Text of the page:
Species Profile

Small-flowered Tonella

Scientific Name: Tonella tenella
Taxonomy Group: Vascular Plants
COSEWIC Range: British Columbia
COSEWIC Assessment Date and Status Change: November 2003
COSEWIC Status: Endangered
COSEWIC Status Criteria: B1ab(iii)+2ab(iii); C2a(i,ii)
COSEWIC Reason for Designation: A small annual herb known from a single site in the Gulf Islands, British Columbia. At risk to potential development, alien species and fire management.
COSEWIC History of Status Designation: Designated Endangered in November 2003.
SARA Status: Schedule 1, Endangered
Date of Listing (yyyy-mm-dd): 2005-07-14

Please note that this information is provided for general information purposes only. For the most up to date and accurate list of species listed under the Species at Risk Act, please see the Justice Laws Website.

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Quick Links: | Photo | Description | Distribution and Population | Habitat | Biology | Threats | Protection | Recovery Initiatives | Recovery Team | National Recovery Program | Documents

Image of Small-flowered Tonella

Small-flowered Tonella Photo 1



The Small-Flowered Tonella is a slender, delicate plant (as its French common name suggests). It is a sprawling, annual herb that sometimes ascends toward the tip and swivels on a fine taproot. The stems are hairless, often branched, and reach a height of 5 to 25 cm. The leaves are smooth or covered with soft short hairs on the upper surface and are arranged in opposing pairs along the stem. The lowermost leaves are rounded and slightly toothed. They are 1 to 2 cm long and have a small stalk called the petiole. The middle and upper leaves have three deep lobes that become narrower toward the top of the plant. The petioles become gradually shorter until they are completely absent on the small, smooth-edged, uppermost leaves. The flowers, which are blue and white and 2- to 4-mm wide, are on long stalks with few or no hairs. They occur singly or in groups at the angle of the bracts (the small leaves that accompany them). The corolla, or whorl composed of all the petals, forms two lips inserted into a short tube. The upper lip is two-lobed and the lower lip is three-lobed, with the middle lobe being larger than the two others. The calyx, composed of the sepals or small leaves at the base of the flower, is up to 3 mm long, longer than the tube of the corolla, and deeply five-lobed. The four stamens are protruding, and the fruit are dry ovate to globe-shaped capsules containing two to four wingless seeds 1 to 1.5 mm long.


Distribution and Population

The main distribution range of the Small-Flowered Tonella is in the United States, extending from the Columbia River gorge in southern Washington southward through Oregon into central California. In Canada, the species is found only on the west side of Saltspring Island in the Gulf Islands of southwestern British Columbia. This location is disjunct from the main range of this annual herb. In 2002, four small sub-populations of Small-Flowered Tonella were observed on Saltspring Island, on the slopes of a mountain where another sub-population had been observed in 1976 but not relocated since. Each of these sub-populations comprised 30 to 150 plants and occupied an area ranging from 1 m² for the smallest to approximately 40 m² for the largest. The total population comprises approximately 230 to 315 plants and occupies a total area of 65 m². The lack of data makes it impossible to detect the trend for this population. Other habitats that might shelter it have been explored, but without success. Because this plant is inconspicuous and very hard to spot, it is quite likely that other sub-populations do occur on this slope.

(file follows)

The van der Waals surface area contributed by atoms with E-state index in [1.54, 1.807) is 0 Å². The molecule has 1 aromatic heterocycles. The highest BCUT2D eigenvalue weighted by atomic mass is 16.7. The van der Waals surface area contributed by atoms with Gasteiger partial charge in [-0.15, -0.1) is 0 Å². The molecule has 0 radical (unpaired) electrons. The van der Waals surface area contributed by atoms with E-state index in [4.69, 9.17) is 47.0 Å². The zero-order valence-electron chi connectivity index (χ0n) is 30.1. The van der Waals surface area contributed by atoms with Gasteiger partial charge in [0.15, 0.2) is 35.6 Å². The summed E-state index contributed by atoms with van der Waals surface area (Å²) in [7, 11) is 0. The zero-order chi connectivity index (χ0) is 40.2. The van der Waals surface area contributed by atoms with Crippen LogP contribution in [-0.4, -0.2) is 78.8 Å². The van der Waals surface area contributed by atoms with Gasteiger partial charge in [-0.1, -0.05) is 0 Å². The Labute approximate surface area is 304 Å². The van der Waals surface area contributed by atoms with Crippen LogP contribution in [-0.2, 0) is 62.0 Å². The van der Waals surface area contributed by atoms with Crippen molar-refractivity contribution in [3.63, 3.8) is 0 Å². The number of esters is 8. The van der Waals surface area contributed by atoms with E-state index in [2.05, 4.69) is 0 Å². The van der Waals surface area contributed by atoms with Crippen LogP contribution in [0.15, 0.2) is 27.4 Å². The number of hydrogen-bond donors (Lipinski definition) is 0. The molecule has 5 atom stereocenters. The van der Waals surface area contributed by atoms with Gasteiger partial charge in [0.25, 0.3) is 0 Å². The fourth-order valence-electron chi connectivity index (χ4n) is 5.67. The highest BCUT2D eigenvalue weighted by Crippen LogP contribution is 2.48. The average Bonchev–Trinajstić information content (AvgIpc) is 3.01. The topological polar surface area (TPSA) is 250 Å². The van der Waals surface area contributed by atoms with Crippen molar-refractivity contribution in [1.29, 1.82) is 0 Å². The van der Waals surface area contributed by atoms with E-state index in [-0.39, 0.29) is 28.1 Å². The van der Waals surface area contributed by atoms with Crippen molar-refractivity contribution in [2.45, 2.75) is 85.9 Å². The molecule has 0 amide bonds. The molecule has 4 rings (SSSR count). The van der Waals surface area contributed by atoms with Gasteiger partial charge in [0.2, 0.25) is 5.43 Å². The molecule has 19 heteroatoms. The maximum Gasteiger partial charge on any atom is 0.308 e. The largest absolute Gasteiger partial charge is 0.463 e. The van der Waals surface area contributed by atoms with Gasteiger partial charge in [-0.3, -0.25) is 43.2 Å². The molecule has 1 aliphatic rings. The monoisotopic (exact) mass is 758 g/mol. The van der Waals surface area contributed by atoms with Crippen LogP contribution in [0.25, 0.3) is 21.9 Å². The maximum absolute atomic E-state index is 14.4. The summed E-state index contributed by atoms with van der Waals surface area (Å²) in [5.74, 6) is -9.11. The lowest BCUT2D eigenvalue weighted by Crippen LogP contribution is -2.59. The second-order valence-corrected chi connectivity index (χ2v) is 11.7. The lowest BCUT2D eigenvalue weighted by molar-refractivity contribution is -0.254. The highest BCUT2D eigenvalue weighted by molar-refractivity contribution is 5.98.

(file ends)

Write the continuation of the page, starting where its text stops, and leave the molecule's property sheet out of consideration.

In British Columbia, the Small-Flowered Tonella occurs on west-facing slopes, on gravelly outcrops or stable talus. It is also found in open bigleaf-maple-arbutus forests and in open Douglas-fir-arbutus-Garry oak forests.



Little information is available about the biology of the Small-Flowered Tonella. This herbaceous plant is an annual known to be capable of self-pollination, meaning that the plant can fertilize its flowers with its own pollen and, consequently, does not need neighbouring plants to reproduce. In the Small-Flowered Tonella, as in other small-flowered species, the tips of the pollen-bearing anthers come in contact with the stigmas (the part of the female reproductive organ of the flower where the pollen germinates) as soon as the flower begins to open. In this way, the plant can self-pollinate without waiting. The stigma are soon ready to receive the grains of pollen that fertilize the flowers. The fertilized flower turns into a small dry fruit containing two to four seeds. These seeds become sticky when wet and are probably dispersed by animals. The persistence of the Small-Flowered Tonella in British Columbia demonstrates that its seeds are viable and germinate readily. At low elevations, the plant is also pollinated by several insect species, including bumblebees.



In British Columbia, the most immediate threat to the Small-Flowered Tonella population is habitat loss due to residential construction along the coast. The only site where the species occurs is on private waterfront property in an area where such property is the most highly prized. If this property were to be developed, the plant’s habitat would probably be reduced or completely destroyed. The loss of this site would thus mean the disappearance of this species from British Columbia and from Canada. Fires could also affect the survival of the Small-Flowered Tonella. The vegetation in the area where this species grows would be maintained by the natural pattern of fires of natural and human origin. The absence of fires allows combustible materials to accumulate, and a fire under these conditions would prove devastating. The drought conditions prevailing in British Columbia over the past few years have caused numerous fires. A fire occurring at the plant’s Saltspring Island site could wipe it out completely. The presence of exotic species also constitutes a threat to the Small-Flowered Tonella. The vegetation in the area where this species occurs is heavily dominated by introduced grasses.